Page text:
Assessing Seniors and Getting Actionable Results (Civil Engineering)

Robust senior-level assessment is an essential component of degree program assessment. For many programs, senior-level direct measures connect with a capstone course. Capstone courses for majors can provide valuable holistic information about students’ learning before they graduate.

Faculty in WSU’s undergraduate program in Civil Engineering (CE) have a regular and reliable source of information on how well their seniors are achieving degree program learning outcomes. Civil Engineering has been using their capstone for over thirty years as a way to integrate student learning and assess the effectiveness of the program. The course is designed to assess eleven of twelve of the programs’ learning outcomes. “This is where they put together what they’ve learned,” says Bill Cofer, assessment coordinator for Civil Engineering. “It’s where we see the final product of what they’ve learned while here.”

As CE’s senior design course, the course is set up to integrate students’ learning across the curriculum. Students are divided into teams to tackle complex local and international civil engineering problems, integrating and applying what they have learned in their program of study. Projects are assessed near the end of the semester. The process begins with informal poster presentations open to all faculty, students and Civil Engineering’s Advisory Board. The Advisory Board is composed of practicing engineers, often WSU alumni. Next, the student teams make a 30-minute formal presentation, followed by an in depth dialog with members of the Advisory Board. Each Advisory Board panel produces a consensus-evaluation sheet. The evaluation includes a rubric which allows for assessment of the program-level student outcomes. At the end of the process, the Advisory Board and key faculty meet to discuss students’ presentations, overall themes, and any areas for improvement.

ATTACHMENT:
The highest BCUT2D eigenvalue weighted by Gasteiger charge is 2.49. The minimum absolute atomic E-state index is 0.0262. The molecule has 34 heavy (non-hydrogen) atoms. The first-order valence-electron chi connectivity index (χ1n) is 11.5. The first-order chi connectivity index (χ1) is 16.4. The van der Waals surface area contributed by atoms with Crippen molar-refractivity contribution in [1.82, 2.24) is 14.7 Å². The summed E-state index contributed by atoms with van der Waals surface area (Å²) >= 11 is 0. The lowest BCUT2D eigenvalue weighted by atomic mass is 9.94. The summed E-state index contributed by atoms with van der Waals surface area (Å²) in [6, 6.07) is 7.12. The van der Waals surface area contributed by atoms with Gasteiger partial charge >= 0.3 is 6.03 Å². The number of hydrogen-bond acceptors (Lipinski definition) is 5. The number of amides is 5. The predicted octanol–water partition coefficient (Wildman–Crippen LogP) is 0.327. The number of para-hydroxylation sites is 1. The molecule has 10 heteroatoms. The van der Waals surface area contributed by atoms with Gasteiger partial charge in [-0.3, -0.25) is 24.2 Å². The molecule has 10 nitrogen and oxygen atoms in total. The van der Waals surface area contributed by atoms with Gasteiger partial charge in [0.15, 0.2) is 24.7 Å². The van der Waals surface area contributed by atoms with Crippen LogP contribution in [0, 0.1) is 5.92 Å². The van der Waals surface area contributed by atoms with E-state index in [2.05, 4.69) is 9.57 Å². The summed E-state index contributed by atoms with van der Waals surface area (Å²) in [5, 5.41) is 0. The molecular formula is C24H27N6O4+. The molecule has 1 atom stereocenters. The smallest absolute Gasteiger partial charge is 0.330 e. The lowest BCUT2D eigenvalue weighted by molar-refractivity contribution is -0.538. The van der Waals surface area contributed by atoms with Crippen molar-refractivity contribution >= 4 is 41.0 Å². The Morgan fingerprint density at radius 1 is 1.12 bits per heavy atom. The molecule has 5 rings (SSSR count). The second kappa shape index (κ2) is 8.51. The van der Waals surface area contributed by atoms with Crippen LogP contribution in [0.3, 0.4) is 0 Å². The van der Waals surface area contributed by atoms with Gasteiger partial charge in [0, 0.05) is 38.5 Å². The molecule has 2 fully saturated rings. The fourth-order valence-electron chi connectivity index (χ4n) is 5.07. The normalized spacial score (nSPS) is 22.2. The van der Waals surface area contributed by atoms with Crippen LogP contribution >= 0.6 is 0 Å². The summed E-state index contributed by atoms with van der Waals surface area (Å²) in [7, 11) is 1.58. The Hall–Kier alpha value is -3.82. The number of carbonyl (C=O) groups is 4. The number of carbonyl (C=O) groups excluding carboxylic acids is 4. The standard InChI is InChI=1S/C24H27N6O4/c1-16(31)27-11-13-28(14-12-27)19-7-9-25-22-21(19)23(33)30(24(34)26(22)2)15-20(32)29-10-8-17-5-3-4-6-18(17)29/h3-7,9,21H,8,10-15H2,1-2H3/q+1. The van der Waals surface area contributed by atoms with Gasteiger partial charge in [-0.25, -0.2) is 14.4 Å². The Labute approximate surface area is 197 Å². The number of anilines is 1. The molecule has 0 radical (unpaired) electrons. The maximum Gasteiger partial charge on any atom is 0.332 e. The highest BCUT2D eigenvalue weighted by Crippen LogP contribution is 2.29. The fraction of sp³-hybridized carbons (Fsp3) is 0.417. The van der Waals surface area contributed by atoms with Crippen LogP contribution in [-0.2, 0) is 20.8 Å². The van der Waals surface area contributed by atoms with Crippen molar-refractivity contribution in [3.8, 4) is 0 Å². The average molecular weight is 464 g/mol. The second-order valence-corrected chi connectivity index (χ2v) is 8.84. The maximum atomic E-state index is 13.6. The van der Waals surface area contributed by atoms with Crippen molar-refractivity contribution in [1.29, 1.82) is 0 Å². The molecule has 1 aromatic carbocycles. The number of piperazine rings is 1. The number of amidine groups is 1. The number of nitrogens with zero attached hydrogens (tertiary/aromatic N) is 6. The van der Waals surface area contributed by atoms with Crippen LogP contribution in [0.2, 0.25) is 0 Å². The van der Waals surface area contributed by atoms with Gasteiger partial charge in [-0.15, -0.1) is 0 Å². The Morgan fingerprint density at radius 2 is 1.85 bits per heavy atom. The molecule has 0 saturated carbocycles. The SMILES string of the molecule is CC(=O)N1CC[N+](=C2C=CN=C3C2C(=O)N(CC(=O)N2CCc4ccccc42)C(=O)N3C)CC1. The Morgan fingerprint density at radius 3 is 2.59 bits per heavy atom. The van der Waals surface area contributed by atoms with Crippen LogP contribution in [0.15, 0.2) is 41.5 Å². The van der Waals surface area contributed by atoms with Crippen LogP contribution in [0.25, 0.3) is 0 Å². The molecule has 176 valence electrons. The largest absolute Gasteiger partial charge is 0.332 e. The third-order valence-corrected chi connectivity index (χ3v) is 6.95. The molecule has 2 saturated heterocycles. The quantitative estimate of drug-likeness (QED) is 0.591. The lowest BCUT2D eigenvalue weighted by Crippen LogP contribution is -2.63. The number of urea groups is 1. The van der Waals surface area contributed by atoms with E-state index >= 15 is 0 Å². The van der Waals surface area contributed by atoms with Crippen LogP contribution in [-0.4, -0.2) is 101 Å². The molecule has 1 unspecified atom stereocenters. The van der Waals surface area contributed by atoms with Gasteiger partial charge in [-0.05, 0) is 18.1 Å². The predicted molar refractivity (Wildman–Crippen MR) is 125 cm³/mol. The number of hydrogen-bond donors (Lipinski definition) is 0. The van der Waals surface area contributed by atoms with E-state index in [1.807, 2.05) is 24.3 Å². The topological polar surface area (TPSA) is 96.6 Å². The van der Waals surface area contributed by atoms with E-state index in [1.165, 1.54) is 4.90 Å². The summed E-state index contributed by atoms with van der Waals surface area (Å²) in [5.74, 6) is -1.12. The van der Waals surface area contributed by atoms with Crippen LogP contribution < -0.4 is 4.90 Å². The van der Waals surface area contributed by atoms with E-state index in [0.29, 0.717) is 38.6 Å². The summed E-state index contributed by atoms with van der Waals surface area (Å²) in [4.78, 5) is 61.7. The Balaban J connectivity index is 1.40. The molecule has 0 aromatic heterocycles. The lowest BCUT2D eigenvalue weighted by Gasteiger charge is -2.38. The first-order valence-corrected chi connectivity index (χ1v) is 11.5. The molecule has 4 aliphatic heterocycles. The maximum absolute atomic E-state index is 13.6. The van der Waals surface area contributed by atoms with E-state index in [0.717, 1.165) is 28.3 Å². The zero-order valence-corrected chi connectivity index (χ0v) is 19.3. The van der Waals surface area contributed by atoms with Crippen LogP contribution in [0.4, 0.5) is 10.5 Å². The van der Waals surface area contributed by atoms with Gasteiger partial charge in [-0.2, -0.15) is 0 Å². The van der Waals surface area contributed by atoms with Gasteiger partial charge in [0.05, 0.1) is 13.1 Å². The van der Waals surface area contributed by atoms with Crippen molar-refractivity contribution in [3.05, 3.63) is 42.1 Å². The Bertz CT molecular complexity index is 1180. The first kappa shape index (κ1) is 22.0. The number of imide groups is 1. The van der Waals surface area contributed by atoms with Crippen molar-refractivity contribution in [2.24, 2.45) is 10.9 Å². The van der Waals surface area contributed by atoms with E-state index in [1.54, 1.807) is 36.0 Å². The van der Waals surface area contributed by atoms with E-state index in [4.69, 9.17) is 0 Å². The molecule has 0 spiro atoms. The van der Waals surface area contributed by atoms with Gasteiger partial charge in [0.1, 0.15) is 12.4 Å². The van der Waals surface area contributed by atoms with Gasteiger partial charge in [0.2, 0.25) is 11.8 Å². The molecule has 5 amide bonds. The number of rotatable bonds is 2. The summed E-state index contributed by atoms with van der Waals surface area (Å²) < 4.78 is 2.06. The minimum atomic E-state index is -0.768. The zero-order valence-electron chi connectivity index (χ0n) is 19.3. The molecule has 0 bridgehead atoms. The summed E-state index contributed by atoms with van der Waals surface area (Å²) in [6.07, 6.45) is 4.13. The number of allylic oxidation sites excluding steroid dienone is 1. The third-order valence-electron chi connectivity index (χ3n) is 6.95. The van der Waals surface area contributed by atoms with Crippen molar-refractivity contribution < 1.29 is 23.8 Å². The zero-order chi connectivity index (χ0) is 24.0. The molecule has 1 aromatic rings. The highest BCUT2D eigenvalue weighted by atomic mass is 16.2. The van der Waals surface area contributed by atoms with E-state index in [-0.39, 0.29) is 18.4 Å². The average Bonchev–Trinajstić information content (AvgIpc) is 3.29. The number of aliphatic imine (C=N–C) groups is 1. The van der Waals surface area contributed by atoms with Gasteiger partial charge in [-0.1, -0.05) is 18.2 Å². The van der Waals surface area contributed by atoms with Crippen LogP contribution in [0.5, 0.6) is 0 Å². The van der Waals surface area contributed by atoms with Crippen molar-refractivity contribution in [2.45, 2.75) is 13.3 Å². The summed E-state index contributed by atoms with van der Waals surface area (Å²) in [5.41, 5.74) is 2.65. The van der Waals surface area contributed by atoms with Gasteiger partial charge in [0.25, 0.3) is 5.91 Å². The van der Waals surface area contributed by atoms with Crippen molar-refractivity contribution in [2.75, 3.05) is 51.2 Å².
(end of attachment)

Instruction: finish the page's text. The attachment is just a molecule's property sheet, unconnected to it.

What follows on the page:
Results from previous years have shown faculty where they need to make adjustments to the program’s curriculum, instruction, and advising. For example, they learned that students were weak in oral communication, so they increased oral communication course requirements, and provided training to increase the ability of students to work in groups. In several instances, results have informed revisions to the content of particular courses, to ensure students had adequate preparation for engineering practice in topics such as cost estimation, earthwork calculations and technical writing. In other cases, findings from the capstone assessment led to changes in prerequisites, adjustments to other assessment measures, and a rethinking of the advising process. “It’s one of the best ways to assess student learning,” suggests Cofer. It shows “what it will be like when they go out to practice.”

For more information on senior-level assessment measures or how to adjust current assessment measures in your program to get actionable results, please contact one of ATL’s Assessment Specialists.